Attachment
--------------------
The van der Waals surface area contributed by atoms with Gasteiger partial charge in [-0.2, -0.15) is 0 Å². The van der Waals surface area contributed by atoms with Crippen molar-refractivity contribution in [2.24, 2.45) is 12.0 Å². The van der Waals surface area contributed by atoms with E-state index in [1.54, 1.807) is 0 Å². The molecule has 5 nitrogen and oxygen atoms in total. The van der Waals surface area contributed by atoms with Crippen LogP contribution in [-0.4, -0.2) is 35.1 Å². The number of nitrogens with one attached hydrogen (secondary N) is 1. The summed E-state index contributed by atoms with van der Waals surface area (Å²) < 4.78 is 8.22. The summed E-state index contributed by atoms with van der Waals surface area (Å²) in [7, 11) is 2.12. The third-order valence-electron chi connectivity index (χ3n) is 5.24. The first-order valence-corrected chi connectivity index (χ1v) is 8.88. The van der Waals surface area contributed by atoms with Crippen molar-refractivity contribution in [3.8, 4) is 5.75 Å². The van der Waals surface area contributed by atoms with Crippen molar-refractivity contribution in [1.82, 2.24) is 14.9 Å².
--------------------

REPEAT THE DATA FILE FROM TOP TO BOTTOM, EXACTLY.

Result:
The van der Waals surface area contributed by atoms with Gasteiger partial charge in [-0.2, -0.15) is 0 Å². The van der Waals surface area contributed by atoms with Crippen molar-refractivity contribution in [2.24, 2.45) is 12.0 Å². The van der Waals surface area contributed by atoms with E-state index in [1.54, 1.807) is 0 Å². The molecule has 5 nitrogen and oxygen atoms in total. The van der Waals surface area contributed by atoms with Crippen LogP contribution in [-0.4, -0.2) is 35.1 Å². The number of nitrogens with one attached hydrogen (secondary N) is 1. The summed E-state index contributed by atoms with van der Waals surface area (Å²) < 4.78 is 8.22. The summed E-state index contributed by atoms with van der Waals surface area (Å²) in [7, 11) is 2.12. The third-order valence-electron chi connectivity index (χ3n) is 5.24. The first-order valence-corrected chi connectivity index (χ1v) is 8.88. The van der Waals surface area contributed by atoms with Crippen molar-refractivity contribution in [3.8, 4) is 5.75 Å². The van der Waals surface area contributed by atoms with Crippen molar-refractivity contribution in [1.82, 2.24) is 14.9 Å².